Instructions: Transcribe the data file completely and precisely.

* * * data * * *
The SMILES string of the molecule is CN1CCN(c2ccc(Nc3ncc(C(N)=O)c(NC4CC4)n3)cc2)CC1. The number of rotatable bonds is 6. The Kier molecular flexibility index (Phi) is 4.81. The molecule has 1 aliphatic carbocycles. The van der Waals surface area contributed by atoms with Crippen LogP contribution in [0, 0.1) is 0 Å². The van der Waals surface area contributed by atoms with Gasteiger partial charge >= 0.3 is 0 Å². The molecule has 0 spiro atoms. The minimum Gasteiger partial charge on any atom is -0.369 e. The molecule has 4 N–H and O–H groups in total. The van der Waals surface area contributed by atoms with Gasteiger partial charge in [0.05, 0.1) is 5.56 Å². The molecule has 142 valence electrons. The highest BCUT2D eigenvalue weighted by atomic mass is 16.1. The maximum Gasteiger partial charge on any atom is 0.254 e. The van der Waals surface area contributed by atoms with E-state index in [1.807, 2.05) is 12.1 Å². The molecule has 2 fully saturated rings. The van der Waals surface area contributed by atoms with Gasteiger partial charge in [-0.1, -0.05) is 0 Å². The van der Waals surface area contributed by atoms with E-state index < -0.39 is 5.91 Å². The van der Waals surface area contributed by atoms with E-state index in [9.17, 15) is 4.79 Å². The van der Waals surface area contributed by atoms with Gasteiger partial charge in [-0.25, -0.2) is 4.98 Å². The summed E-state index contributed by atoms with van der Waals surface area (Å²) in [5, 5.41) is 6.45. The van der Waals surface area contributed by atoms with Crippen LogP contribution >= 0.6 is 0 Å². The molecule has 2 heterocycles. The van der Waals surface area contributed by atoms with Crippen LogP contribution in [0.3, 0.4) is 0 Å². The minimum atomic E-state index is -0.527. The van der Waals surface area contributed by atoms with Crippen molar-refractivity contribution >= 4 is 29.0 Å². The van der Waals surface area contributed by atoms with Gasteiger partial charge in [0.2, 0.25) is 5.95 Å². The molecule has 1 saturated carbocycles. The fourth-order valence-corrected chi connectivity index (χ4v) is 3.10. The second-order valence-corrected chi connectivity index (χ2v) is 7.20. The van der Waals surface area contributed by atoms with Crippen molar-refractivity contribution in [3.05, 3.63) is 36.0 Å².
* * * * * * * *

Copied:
The SMILES string of the molecule is CN1CCN(c2ccc(Nc3ncc(C(N)=O)c(NC4CC4)n3)cc2)CC1. The number of rotatable bonds is 6. The Kier molecular flexibility index (Phi) is 4.81. The molecule has 1 aliphatic carbocycles. The van der Waals surface area contributed by atoms with Crippen LogP contribution in [0, 0.1) is 0 Å². The van der Waals surface area contributed by atoms with Gasteiger partial charge >= 0.3 is 0 Å². The molecule has 0 spiro atoms. The minimum Gasteiger partial charge on any atom is -0.369 e. The molecule has 4 N–H and O–H groups in total. The van der Waals surface area contributed by atoms with Gasteiger partial charge in [0.05, 0.1) is 5.56 Å². The molecule has 142 valence electrons. The highest BCUT2D eigenvalue weighted by atomic mass is 16.1. The maximum Gasteiger partial charge on any atom is 0.254 e. The van der Waals surface area contributed by atoms with E-state index in [1.807, 2.05) is 12.1 Å². The molecule has 2 fully saturated rings. The van der Waals surface area contributed by atoms with Gasteiger partial charge in [-0.1, -0.05) is 0 Å². The van der Waals surface area contributed by atoms with E-state index < -0.39 is 5.91 Å². The van der Waals surface area contributed by atoms with E-state index in [9.17, 15) is 4.79 Å². The van der Waals surface area contributed by atoms with Gasteiger partial charge in [-0.25, -0.2) is 4.98 Å². The summed E-state index contributed by atoms with van der Waals surface area (Å²) in [5, 5.41) is 6.45. The van der Waals surface area contributed by atoms with Crippen LogP contribution >= 0.6 is 0 Å². The molecule has 2 heterocycles. The van der Waals surface area contributed by atoms with Crippen LogP contribution in [0.3, 0.4) is 0 Å². The minimum atomic E-state index is -0.527. The van der Waals surface area contributed by atoms with Crippen molar-refractivity contribution >= 4 is 29.0 Å². The van der Waals surface area contributed by atoms with Gasteiger partial charge in [0.2, 0.25) is 5.95 Å². The molecule has 1 saturated carbocycles. The fourth-order valence-corrected chi connectivity index (χ4v) is 3.10. The second-order valence-corrected chi connectivity index (χ2v) is 7.20. The van der Waals surface area contributed by atoms with Crippen molar-refractivity contribution in [3.05, 3.63) is 36.0 Å².